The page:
Rediscovering Tilapia

I'll admit it: I love seafood, but prepare it at home with relative infrequency. Buying seafood in the 21st century has become a major hassle -- if it's not mercury and PCB contamination, it's the environmental impact you have to worry about. The research involved in cooking a fish dinner, in all honesty, gives me a headache that I'd rather avoid.

But this is short-sighted on my part. Fish, as we know, is lean heart-healthy protein, brain food that does the body a lot of good. As a woman of child-bearing age, I regularly mull over the mercury debate and cringe with worry when I make my monthly tuna sandwich -- and the sushi bar - well, I've pretty much given up that pastime until further notice.

I'm not saying I'm being rational, folks. But what I do need to do is focus less on the "avoid" fish and more on the "safer and eco-friendlier" species like farmed mussels, clams and tilapia, and smaller fish like mackerel, anchovies and sardines. (Sure, I love wild salmon from the Pacific Northwest when in season, but at $15-$25 per pound, it's not always the most financially sustainable option.)

According to the Monterey Bay Aquarium's Seafood Watch program, tilapia is the world's number two farmed fish (trailing carp), making it extremely available and relatively inexpensive (at $6-$9 per pound). It's light, it's low in mercury and it's of relatively low concern to the environmental experts. Their advice: Choose tilapia from either U.S. or Central American fish farms, and avoid fish coming from China and Taiwan, where farm management practices widely vary and are unregulated.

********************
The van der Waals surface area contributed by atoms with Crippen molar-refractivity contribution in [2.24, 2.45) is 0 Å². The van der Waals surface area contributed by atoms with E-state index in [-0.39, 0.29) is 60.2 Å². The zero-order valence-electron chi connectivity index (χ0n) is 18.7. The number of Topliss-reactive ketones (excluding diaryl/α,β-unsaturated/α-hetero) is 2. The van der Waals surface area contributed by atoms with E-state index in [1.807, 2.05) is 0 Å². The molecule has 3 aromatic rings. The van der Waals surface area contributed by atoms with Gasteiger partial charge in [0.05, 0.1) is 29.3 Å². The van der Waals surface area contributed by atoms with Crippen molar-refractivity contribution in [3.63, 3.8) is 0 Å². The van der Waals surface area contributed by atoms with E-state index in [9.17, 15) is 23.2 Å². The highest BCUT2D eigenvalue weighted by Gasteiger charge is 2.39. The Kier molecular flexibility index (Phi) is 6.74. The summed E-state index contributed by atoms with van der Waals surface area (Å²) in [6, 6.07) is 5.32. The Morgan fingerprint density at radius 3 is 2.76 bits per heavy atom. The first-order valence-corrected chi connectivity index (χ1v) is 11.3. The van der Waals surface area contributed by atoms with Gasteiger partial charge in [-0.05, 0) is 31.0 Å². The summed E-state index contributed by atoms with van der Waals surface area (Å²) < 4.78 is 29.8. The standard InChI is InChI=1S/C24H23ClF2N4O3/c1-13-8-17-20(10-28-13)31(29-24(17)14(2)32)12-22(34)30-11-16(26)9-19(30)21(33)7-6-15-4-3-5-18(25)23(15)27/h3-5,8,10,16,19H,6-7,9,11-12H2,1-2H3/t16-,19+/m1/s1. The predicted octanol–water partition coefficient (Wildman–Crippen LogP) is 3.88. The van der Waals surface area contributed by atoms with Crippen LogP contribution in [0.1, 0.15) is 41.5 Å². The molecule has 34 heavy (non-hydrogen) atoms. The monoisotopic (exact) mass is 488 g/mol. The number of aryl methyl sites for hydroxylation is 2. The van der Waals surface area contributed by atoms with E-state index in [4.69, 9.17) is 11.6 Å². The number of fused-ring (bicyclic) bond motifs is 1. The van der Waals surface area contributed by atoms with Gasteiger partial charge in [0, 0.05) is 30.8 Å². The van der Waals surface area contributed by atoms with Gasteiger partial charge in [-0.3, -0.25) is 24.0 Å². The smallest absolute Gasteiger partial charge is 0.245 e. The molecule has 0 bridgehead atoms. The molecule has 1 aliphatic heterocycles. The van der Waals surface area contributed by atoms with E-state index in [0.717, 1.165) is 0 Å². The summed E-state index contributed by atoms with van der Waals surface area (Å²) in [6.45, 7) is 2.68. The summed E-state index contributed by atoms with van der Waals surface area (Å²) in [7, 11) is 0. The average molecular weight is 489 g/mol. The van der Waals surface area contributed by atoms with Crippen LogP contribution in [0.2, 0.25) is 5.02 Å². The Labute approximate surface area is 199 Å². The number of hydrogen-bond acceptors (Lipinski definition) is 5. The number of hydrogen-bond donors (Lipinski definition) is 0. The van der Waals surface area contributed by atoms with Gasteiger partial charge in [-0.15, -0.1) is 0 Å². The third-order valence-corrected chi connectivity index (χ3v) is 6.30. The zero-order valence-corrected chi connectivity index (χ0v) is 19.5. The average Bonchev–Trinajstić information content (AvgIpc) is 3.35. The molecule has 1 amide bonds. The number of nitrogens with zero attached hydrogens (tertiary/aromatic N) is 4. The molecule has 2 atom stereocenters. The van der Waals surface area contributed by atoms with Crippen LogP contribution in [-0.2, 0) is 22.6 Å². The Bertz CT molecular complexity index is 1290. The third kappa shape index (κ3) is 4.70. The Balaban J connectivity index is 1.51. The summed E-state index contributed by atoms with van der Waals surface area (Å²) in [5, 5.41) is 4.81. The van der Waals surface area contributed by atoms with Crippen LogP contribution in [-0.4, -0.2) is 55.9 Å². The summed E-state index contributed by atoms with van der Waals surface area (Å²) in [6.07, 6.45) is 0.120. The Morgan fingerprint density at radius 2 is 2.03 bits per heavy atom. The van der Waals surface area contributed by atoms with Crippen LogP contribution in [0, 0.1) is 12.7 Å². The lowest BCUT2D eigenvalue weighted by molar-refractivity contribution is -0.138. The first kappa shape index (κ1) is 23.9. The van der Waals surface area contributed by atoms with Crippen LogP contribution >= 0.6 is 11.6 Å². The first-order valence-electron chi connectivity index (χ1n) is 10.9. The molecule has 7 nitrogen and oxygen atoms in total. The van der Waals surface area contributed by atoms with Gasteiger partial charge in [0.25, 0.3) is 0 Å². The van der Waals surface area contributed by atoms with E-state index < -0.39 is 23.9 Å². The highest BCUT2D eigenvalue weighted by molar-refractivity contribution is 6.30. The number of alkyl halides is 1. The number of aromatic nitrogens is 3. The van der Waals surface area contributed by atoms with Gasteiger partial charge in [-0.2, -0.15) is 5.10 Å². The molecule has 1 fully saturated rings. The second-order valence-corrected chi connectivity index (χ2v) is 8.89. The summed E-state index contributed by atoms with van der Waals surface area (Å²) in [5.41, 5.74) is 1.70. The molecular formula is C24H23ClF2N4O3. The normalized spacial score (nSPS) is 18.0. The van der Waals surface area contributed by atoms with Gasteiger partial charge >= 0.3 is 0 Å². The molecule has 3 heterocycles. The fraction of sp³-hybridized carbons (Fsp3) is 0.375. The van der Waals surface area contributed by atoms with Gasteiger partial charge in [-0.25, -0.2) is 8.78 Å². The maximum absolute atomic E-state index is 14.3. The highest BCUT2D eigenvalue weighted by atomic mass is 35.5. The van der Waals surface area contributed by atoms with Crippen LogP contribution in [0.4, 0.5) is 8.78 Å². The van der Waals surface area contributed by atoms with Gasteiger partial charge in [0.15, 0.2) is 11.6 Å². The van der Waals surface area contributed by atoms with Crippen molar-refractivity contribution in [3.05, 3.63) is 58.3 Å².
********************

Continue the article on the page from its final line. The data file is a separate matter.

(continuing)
So what's my deal? Why haven't I embraced farmed tilapia like a good, health-minded omnivore? I blame it on Uganda.

When traveling to East Africa in 2003, I had the good fortune of eating wild tilapia, caught fresh from the Nile River (Nile tilapia is one of three tilapia species) and grilled whole. It was one of the most divine pescatorial experiences of my life. I was in Uganda for about three weeks and ate wild tilapia as often as I could, the thick, white, flavorful flesh that just didn't compare to the boring, thin farmed fillets back home. Sigh.

And that's my problem: I got it in my head that tilapia is boring fare.

As part of my New Year's resolution to diversify my diet -- eating more plants and fish, and less meat - taking on tilapia has been on my to-do list. Earlier this year, I bought a pound of fillets and played around with a spice mixture that resembles blackened seasoning (remember when it was all the rage in the 1980s?), but a lot less intense so that you can still taste the fish. Because the fillets are thin, they cook in less than 10 minutes, which makes weeknight tilapia supper a snap.